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The Protector

Action . Crime . Drama . Thriller

In Bangkok, the young Kham was raised by his father in the jungle with elephants as members of their family. When his old elephant and the baby Kern are stolen by criminals, Kham finds that the animals were sent to Sidney. He travels to Australia, where he locates the baby elephant in a restaurant owned by the evil Madame Rose, the leader of an international Thai mafia. With the support of the efficient Thai sergeant Mark, who was involved in a conspiracy, Kham fights to rescue the animal from the mobsters.

Actors: Tony Jaa , Petchtai Wongkamlao , Bongkoj Khongmalai , Xing Jing , Nathan Jones , Johnny Trí Nguyễn , Lateef Crowder , Jon Foo , Damian de Montemas , David Asavanond , Xing Jin
Directors: Prachya Pinkaew
Release: 2006-09-08
More Info:
  • Sean Axmaker

    A furiously choreographed martial-arts spectacle wrapped in a fumbling narrative.

    Seattle Post-Intelligencer Full Review
  • Wesley Morris

    The Protector is about 84 minutes long, and only four of those minutes are devoted to plot.

    Boston Globe Full Review
  • M. E. Russell

    The Protector is the nuttiest movie I've seen all year, and I've seen the last 20 minutes of "The Wicker Man."

    Portland Oregonian Full Review
  • Nathan Lee

    The Protector supersizes the formula of "Ong Bak."

    The New York Times Full Review
  • Marc Bernardin

    It's silly, at times laughable, sure, but Jaa has a reckless, bone-cracking grace that transcends the film's triviality.

    Entertainment Weekly Full Review
  • Brian Clark

    But while every expertly choreographed Muy Thai bout delivers, the film suffers from haphazard editing. Entire sequences of explanation are missing, as if Pinkaew made a 2 1/2 hour martial-arts film and then cut everything but the fighting scenes.

    Austin Chronicle Full Review
  • Nathan Rabin

    Delivers a steady stream of cheap B-movie thrills, plus two positive messages for young people: Be nice to animals, and when in doubt, always aim for the tendons.

    The A.V. Club Full Review
  • Elizabeth Weitzman

    While the story's silly, the stunts, choreographed by Jaa and popular Thai filmmaker Panna Rittikrai, are spectacular.

    New York Daily News Full Review
  • Liam Lacey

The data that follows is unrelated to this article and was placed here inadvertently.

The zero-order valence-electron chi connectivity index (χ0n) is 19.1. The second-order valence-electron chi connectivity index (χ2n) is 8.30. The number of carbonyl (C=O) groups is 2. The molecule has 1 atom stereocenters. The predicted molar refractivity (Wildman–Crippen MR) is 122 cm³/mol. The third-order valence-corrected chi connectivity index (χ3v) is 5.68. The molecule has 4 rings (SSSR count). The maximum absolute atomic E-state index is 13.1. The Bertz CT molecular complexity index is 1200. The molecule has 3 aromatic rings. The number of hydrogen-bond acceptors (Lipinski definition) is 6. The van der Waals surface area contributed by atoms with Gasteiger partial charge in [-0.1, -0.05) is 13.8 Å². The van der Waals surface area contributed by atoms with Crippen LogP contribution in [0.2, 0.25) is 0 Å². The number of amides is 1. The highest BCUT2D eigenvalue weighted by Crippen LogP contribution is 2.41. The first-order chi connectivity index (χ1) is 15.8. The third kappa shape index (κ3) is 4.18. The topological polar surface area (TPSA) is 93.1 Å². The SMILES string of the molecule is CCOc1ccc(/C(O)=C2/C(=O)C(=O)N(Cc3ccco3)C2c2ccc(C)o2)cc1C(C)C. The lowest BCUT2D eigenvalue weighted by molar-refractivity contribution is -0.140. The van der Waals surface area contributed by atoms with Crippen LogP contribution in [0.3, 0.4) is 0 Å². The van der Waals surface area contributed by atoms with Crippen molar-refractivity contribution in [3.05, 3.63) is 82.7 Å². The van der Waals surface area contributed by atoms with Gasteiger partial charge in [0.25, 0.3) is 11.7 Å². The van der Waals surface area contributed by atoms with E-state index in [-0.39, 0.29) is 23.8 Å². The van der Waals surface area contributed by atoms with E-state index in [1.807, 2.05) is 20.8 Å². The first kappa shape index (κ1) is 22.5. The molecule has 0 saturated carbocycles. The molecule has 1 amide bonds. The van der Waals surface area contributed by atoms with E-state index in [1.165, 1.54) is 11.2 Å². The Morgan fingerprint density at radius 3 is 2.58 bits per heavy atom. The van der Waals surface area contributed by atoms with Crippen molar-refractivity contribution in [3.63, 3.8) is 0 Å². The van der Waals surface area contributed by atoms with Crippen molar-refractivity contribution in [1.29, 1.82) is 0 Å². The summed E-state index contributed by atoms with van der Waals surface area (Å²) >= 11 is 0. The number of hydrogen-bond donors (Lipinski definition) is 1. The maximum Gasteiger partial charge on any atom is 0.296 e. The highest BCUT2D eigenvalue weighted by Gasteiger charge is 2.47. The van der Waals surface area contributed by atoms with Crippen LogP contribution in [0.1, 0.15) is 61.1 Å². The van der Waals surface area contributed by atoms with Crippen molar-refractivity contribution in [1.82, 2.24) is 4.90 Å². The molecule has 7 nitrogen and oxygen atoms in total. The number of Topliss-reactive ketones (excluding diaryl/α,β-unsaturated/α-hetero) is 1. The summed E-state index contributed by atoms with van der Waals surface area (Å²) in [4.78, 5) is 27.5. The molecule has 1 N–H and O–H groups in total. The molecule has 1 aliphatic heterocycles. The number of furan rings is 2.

The movie is a series of ever more elaborate fight sequences and increasingly more and larger opponents.

    The Globe and Mail (Toronto) Full Review
  • Derek Elley

    Boasting the same refreshing avoidance of CGI and wire work as "Warrior," slickly made production (largely by the same team) is more consciously aimed at the international market, with its Australian setting and multilingual dialogue.

    Variety Full Review
  • Chris Kaltenbach

    Even a superstar needs to surround himself with better material than this.

    Baltimore Sun Full Review
  • Luke Y. Thompson

    Jaa has the skills for the job, and shows them off in numerous fight scenes; it's just a shame that the movie he's in is barely acceptable in any other respect.

    L.A. Weekly Full Review
  • Ann Hornaday

    Lives up to Tarantino's imprimatur, both in its cheesy grind house aesthetic and its occasional forays into brilliant, bravura filmmaking.

    Washington Post Full Review
  • Richard James Havis

    A relentless focus on action over character and story will leave more mainstream viewers cold.

    The Hollywood Reporter Full Review
  • Maitland McDonagh

    It's little more than a disjointed succession of kick-ass action scenes.

    TV Guide Magazine Full Review
  • G. Allen Johnson

    A bad film with a great star and some truly amazing action sequences.

    San Francisco Chronicle Full Review
  • Dana Stevens

    In truth, only hard-core martial-arts fans will be able to keep from squirming in their seats with boredom through at least some parts of this 82-minute kablammo-fest.

    Slate Full Review
  • Reece Pendleton

    A general lack of charm make this pretty tough to sit through.

    Chicago Reader Full Review
  • Robert K. Elder

    Anytime Jaa isn't on screen, The Protector sputters.

    Chicago Tribune Full Review
  • Peter Debruge

    The movie is basically a love story between a man and his elephant, and if viewed as such, it's not nearly as ridiculous as the movie it first appears to be.

    Miami Herald Full Review
  • Michael Ferraro

    Sadly, the greatness of Jaa's movements are drowned by an ocean of bad editing, terrible dubbing, disorienting action sequences, and repetitive fight sequences that feel as if they were copied straight from a side-scrolling videogame like "Streets of Rage."

    Film Threat Full Review
  • Kyle Smith

    This ludicrous Quentin Tarantino-chosen low-budget movie features choppy editing and an amateurish script, and it switches strangely back and forth between dubbing and subtitles.

    New York Post Full Review
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